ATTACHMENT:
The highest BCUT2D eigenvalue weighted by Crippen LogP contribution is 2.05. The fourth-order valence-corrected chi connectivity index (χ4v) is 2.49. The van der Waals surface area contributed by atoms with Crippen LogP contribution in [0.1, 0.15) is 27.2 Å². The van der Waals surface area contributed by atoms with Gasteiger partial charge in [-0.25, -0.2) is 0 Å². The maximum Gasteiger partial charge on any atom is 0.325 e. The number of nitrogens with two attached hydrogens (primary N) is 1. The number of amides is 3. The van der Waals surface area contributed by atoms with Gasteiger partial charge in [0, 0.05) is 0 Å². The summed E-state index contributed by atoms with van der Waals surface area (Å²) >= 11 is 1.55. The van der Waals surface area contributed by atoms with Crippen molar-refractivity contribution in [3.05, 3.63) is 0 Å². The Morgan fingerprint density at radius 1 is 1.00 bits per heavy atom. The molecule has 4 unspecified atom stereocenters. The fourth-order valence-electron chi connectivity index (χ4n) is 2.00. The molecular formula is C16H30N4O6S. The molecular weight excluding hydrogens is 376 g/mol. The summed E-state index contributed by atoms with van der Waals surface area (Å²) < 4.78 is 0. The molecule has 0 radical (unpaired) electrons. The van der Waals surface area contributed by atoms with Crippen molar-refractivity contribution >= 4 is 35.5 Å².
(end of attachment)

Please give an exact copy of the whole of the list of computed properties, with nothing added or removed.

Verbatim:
The highest BCUT2D eigenvalue weighted by Crippen LogP contribution is 2.05. The fourth-order valence-corrected chi connectivity index (χ4v) is 2.49. The van der Waals surface area contributed by atoms with Crippen LogP contribution in [0.1, 0.15) is 27.2 Å². The van der Waals surface area contributed by atoms with Gasteiger partial charge in [-0.25, -0.2) is 0 Å². The maximum Gasteiger partial charge on any atom is 0.325 e. The number of nitrogens with two attached hydrogens (primary N) is 1. The number of amides is 3. The van der Waals surface area contributed by atoms with Gasteiger partial charge in [0, 0.05) is 0 Å². The summed E-state index contributed by atoms with van der Waals surface area (Å²) >= 11 is 1.55. The van der Waals surface area contributed by atoms with Crippen molar-refractivity contribution in [3.05, 3.63) is 0 Å². The Morgan fingerprint density at radius 1 is 1.00 bits per heavy atom. The molecule has 4 unspecified atom stereocenters. The fourth-order valence-electron chi connectivity index (χ4n) is 2.00. The molecular formula is C16H30N4O6S. The molecular weight excluding hydrogens is 376 g/mol. The summed E-state index contributed by atoms with van der Waals surface area (Å²) < 4.78 is 0. The molecule has 0 radical (unpaired) electrons. The van der Waals surface area contributed by atoms with Crippen molar-refractivity contribution >= 4 is 35.5 Å².